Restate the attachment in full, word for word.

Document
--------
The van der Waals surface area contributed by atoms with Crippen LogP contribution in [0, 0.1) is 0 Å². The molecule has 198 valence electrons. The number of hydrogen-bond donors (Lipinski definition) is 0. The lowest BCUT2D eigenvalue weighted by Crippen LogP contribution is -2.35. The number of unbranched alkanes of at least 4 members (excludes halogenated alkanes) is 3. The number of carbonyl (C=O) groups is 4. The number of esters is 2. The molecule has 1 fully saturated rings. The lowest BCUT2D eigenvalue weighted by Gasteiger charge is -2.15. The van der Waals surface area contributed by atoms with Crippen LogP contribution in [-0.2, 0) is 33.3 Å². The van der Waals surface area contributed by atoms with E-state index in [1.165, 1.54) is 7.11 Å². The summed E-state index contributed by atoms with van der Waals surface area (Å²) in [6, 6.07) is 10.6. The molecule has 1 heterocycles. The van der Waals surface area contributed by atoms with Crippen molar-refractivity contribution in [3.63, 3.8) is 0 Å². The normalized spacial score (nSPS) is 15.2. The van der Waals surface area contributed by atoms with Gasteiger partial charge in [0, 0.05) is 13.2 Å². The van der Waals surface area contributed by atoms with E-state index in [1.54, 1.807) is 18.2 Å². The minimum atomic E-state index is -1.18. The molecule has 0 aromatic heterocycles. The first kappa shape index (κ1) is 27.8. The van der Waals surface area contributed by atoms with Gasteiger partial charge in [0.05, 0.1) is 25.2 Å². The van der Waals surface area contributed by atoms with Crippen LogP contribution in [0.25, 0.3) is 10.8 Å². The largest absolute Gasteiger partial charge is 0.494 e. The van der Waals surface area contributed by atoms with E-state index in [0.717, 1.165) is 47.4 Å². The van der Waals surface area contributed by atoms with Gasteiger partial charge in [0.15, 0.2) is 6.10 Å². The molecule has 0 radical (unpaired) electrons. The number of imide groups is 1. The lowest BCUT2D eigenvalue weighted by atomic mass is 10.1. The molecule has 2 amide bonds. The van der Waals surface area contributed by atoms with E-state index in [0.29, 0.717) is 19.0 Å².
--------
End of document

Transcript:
The van der Waals surface area contributed by atoms with Crippen LogP contribution in [0, 0.1) is 0 Å². The molecule has 198 valence electrons. The number of hydrogen-bond donors (Lipinski definition) is 0. The lowest BCUT2D eigenvalue weighted by Crippen LogP contribution is -2.35. The number of unbranched alkanes of at least 4 members (excludes halogenated alkanes) is 3. The number of carbonyl (C=O) groups is 4. The number of esters is 2. The molecule has 1 fully saturated rings. The lowest BCUT2D eigenvalue weighted by Gasteiger charge is -2.15. The van der Waals surface area contributed by atoms with Crippen LogP contribution in [-0.2, 0) is 33.3 Å². The van der Waals surface area contributed by atoms with E-state index in [1.165, 1.54) is 7.11 Å². The summed E-state index contributed by atoms with van der Waals surface area (Å²) in [6, 6.07) is 10.6. The molecule has 1 heterocycles. The van der Waals surface area contributed by atoms with Crippen molar-refractivity contribution in [3.63, 3.8) is 0 Å². The normalized spacial score (nSPS) is 15.2. The van der Waals surface area contributed by atoms with Gasteiger partial charge in [0, 0.05) is 13.2 Å². The van der Waals surface area contributed by atoms with E-state index in [1.54, 1.807) is 18.2 Å². The minimum atomic E-state index is -1.18. The molecule has 0 aromatic heterocycles. The first kappa shape index (κ1) is 27.8. The van der Waals surface area contributed by atoms with Gasteiger partial charge in [0.05, 0.1) is 25.2 Å². The van der Waals surface area contributed by atoms with Crippen LogP contribution in [0.25, 0.3) is 10.8 Å². The largest absolute Gasteiger partial charge is 0.494 e. The van der Waals surface area contributed by atoms with E-state index in [0.717, 1.165) is 47.4 Å². The van der Waals surface area contributed by atoms with Gasteiger partial charge in [0.15, 0.2) is 6.10 Å². The molecule has 0 radical (unpaired) electrons. The number of imide groups is 1. The lowest BCUT2D eigenvalue weighted by atomic mass is 10.1. The molecule has 2 amide bonds. The van der Waals surface area contributed by atoms with E-state index in [0.29, 0.717) is 19.0 Å².